UPDATED 7:00 PM (3/3/14) -- The past few weeks the staff at the National Corvette Museum has been an emotional roller coaster ride. Monday morning that ride hit one of its peaks. The first of eight cars was removed from the giant sinkhole that swallowed the Corvettes on February 12. Once the 2009 ZR1 was safe above ground, officials put it to the test.
"We're going to fire it up," said one spectator.
That's right. The battered car started and drove the few hundred feet to its temporary display one room over.
"It's already in place out at the museum as is, for people to take a look at. Come on out and see the first one out of the hole," said Scott, Murphy, & Daniel CEO, Michael Murphy.
Cheers echoed throughout the walls of the facility but the celebration was short lived. It was back to work about an hour later. This time the car meant for extraction was turned upside down. Officials rigged it up similar to the first car and the result was the same a successful removal.
Tuesday marks a tougher task as construction officials eye the third car to be taken out.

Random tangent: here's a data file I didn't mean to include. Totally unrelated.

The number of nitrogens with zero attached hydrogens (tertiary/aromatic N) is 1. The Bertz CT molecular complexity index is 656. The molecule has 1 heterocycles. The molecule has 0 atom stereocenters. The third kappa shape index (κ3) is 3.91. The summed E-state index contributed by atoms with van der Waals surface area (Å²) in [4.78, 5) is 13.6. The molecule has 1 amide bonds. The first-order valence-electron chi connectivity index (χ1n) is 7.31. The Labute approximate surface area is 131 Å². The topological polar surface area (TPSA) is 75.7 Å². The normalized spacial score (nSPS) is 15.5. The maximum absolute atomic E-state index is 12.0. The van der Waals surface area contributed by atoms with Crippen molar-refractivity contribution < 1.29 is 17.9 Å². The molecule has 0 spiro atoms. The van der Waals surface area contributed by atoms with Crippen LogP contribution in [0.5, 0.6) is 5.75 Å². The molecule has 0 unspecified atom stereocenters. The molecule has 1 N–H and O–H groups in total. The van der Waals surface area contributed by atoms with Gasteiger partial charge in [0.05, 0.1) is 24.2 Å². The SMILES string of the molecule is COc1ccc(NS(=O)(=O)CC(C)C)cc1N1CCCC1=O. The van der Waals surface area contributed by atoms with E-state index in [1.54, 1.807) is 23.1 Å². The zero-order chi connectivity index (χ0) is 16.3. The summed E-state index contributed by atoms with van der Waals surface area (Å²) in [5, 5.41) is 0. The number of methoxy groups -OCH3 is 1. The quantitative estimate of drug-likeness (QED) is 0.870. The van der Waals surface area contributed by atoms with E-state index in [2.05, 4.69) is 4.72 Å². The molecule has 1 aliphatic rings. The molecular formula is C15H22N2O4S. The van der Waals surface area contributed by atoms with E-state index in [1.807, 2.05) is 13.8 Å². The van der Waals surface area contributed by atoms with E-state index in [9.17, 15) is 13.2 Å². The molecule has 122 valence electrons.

"It looks like there's some concrete up against it that will have to be removed at about the same time the car is moved," said National Corvette Museum Executive Director, Wendell Strode.
That slab weighs 10 tons and could cause major stability issues inside the sinkhole if not handled properly.
Officials at the Corvette Museum said at least one car is still buried beneath the rubble and they haven't seen it since the hole collapsed. However, right now their focus is getting one car out at a time.
The ZR-1 is in fairly good shape, minus a few scrapes and cracks to the wind shield.
The second car extracted, the ruby red 40th anniversary car, suffered more extensive damage. For that reason officials said they didn't try to start the car.
BOWLING GREEN, Ky. (WBKO) -- The recovery of eight classic cars swallowed by a huge sinkhole has begun at the National Corvette Museum in Kentucky.
The first car was pulled out of the giant hole Monday by a crane at the Bowling Green museum.
Cheers went up when the engine of the 2009 ZR1 Blue Devil was cranked up and the prize vehicle was driven a few feet.
Museum Katie Frassinelli says workers hope to recover a second vehicle -- a 1993 Ruby Red 40th Anniversary Corvette -- later Monday.
About 100 people watched the recovery work.
She says workers hope to recover a third car Tuesday. The other cars won't be pulled out until workers further stabilize the sinkhole -- which could take two or three weeks.
Chevrolet will oversee restoration of the cars at a Michigan plant.